Every business needs to use marketing techniques to advertise its presence to potential customers. Some of these are more sophisticated than others – you can use social media, advertise in the local press or leaflet drop to let people know about the service you offer. All of these methods are within the scope of the What’s Expected of You document and Code of Conduct that you signed up to as part of becoming a Which? Trusted Trader.
However, one sales-technique that isn’t endorsed by Which? Trusted Traders is cold-calling or door knocking. Clearly there are some businesses, such as Avon or Betterware that have been largely built-up around this principle – these are legitimate companies and we wouldn’t want to suggest otherwise. Unfortunately many businesses that don’t want to deal fairly with customers use cold calling as a sales technique.
Find out why working with the wrong companies can be a risk to your business, or read on for more about why we don’t recommend cold-calling.
Problems associated with cold-calling
The major problem for customers when faced with cold-calling as a sales technique, is that they don’t really know what the business is, where it comes from or any contact details should there be a problem. Naturally this is why it is a technique used by people who do not want to deal fairly with customers.
Rogue trader that use cold-calling as a sales technique will typically want to do the job there and then and be paid in cash – sometimes obtained under duress. Then if they leave the job half-done, there’s no means for the customer to contact them.
People are more vulnerable when they’re socially isolated or have other issues such as drug or alcohol dependency or health problems. So rogue traders or doorstep scammers will target elderly or vulnerable people, as they are more likely to be susceptible to these sales techniques.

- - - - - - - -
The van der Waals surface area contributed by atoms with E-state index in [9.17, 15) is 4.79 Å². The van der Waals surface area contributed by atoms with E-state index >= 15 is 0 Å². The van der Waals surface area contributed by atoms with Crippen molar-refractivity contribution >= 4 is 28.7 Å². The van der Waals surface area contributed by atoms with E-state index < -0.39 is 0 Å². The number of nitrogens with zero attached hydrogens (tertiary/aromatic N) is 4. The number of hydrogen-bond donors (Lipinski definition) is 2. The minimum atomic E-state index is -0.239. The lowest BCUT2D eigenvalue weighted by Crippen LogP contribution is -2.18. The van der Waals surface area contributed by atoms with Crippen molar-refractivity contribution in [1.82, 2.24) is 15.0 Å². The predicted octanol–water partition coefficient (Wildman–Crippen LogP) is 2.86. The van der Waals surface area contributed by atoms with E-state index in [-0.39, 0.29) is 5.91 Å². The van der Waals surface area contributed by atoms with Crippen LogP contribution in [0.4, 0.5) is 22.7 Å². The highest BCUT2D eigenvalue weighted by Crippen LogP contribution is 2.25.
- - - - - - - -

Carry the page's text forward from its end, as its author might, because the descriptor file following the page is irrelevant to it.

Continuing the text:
There’s evidence to suggest that if someone falls prey to these scammers on one occasion, they then go on to a ‘suckers list’ which means they’re more likely to be targeted again in the future. In some cases the problem will escalate to petty theft, using distraction techniques or even direct intimidation.
Several local councils have set up ‘no cold-calling zones’ to protect their residents from scammers who work by targeting vulnerable people in their homes. Which? Trusted Traders worked with Camden council and sponsored their local no cold-calling zone, located close to the Which? headquarters in London.
Which? Trusted Traders Code of conduct
Cold-calling isn’t something that we want associated with Which? Trusted Traders in any way. That’s why we check that you don’t use cold-calling as a sales technique when your business signs up to become a Which? Trusted Trader.
We’ll review again during the assessment with a trading-standards professional and we ask you to maintain that pledge to avoid cold-calling for the duration of your endorsement. We will check this regularly to ensure that you are sticking to this agreement.
If you want to make sure that your sales processes fall within the Which? Trusted Traders Code of conduct or you need any further guidance, contact your account manager on 0117 456 6032 or email them on trustedtraders.which.co.uk.